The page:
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Abandon all hope, ye who enter here. -- Dante Alighieri
Go to heaven for the climate, hell for the company. -- Mark Twain
There is one immutable fact of life: It does not last forever.
And for as long as humans have been capable of pondering their own mortality, they have pondered most deeply upon one crucial question: What happens when life on earth is over?
Around the globe, throughout the centuries, across all manner of cultures and religions, the answer to this question has been twofold: We go to heaven. Or we go to hell.
The basic concept of a postearthly reward or punishment is one of the most enduring in all of human history, and it remains a bedrock tenet of faith in most modern religions. Some form of heaven is there for souls that have lived lives of essential goodness and for believers who have followed the dictates of their religion and embraced the will of their God. Hell is there to receive the darkened souls of sinners -- those who have caused pain and suffering among their fellow humans and who have turned their backs on their deity.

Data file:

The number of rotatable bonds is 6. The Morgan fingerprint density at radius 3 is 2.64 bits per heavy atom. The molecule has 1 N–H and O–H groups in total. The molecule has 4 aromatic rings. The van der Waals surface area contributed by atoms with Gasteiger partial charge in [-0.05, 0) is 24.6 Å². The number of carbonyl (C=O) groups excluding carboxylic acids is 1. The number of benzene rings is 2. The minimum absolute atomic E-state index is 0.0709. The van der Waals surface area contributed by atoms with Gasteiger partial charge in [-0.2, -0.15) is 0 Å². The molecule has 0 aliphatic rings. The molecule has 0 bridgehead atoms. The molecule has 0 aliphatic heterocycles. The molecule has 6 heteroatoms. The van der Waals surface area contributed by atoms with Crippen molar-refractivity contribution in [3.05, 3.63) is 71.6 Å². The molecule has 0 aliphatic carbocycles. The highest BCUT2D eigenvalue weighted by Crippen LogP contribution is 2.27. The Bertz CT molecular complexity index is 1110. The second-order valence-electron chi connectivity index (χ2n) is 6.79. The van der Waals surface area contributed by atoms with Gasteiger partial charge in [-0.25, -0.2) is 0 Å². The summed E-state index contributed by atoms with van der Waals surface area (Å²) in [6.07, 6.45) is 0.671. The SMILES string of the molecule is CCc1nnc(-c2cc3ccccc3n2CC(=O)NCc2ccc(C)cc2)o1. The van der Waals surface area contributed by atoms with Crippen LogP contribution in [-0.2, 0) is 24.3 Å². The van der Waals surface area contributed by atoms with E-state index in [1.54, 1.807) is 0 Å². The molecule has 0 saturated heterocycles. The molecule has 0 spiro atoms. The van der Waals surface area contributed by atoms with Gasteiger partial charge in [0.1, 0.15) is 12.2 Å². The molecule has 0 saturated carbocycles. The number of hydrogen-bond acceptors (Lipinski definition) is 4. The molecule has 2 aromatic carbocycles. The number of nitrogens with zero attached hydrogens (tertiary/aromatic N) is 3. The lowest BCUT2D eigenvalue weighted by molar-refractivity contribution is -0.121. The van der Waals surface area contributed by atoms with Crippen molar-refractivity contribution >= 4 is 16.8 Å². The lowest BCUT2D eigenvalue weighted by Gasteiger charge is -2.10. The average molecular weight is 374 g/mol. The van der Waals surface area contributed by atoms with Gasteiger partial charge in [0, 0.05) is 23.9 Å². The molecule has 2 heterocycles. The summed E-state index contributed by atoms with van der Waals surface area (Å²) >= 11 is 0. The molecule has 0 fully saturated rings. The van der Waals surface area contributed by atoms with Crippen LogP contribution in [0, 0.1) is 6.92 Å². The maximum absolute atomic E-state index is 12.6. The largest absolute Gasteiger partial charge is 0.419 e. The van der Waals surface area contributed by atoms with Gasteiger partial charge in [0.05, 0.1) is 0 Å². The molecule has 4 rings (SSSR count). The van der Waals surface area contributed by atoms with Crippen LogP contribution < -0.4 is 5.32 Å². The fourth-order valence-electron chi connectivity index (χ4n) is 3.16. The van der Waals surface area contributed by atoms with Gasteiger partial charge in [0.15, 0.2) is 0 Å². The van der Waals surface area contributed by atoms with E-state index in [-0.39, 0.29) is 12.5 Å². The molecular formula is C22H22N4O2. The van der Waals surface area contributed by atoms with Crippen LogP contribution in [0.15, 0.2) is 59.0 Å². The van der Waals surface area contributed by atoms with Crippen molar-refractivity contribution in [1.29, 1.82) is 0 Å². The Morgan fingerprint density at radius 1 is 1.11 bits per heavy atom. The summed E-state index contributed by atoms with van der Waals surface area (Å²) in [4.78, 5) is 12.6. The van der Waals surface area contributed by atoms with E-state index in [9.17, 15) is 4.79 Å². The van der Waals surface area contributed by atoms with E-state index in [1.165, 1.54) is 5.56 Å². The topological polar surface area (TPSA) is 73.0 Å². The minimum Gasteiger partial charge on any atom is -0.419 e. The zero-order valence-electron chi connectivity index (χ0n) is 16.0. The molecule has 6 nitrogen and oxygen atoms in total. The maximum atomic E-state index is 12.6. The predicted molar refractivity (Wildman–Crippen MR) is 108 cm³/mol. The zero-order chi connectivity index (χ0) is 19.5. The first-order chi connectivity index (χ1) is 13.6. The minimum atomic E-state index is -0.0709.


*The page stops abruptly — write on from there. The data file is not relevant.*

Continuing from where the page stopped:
But there is a strange corollary that accompanies this heaven/hell concept, one that has also endured through time, place, culture, and belief: Heavens have almost always been vaguely, sketchily defined as places of peace, happiness, oneness, comfort, or bliss, while hells, rife with twisted passions and bloody violence, have been meticulously mapped out almost inch by inch, with every torture and torment awaiting a condemned soul vividly imagined in excruciating detail.
Heaven has been a place where mystery ispart of the appeal, a place so wonderful it is literally beyond comprehension. And perhaps humans have not wanted to jinx any chances of getting into that place by appearing to be celestial know-it-alls.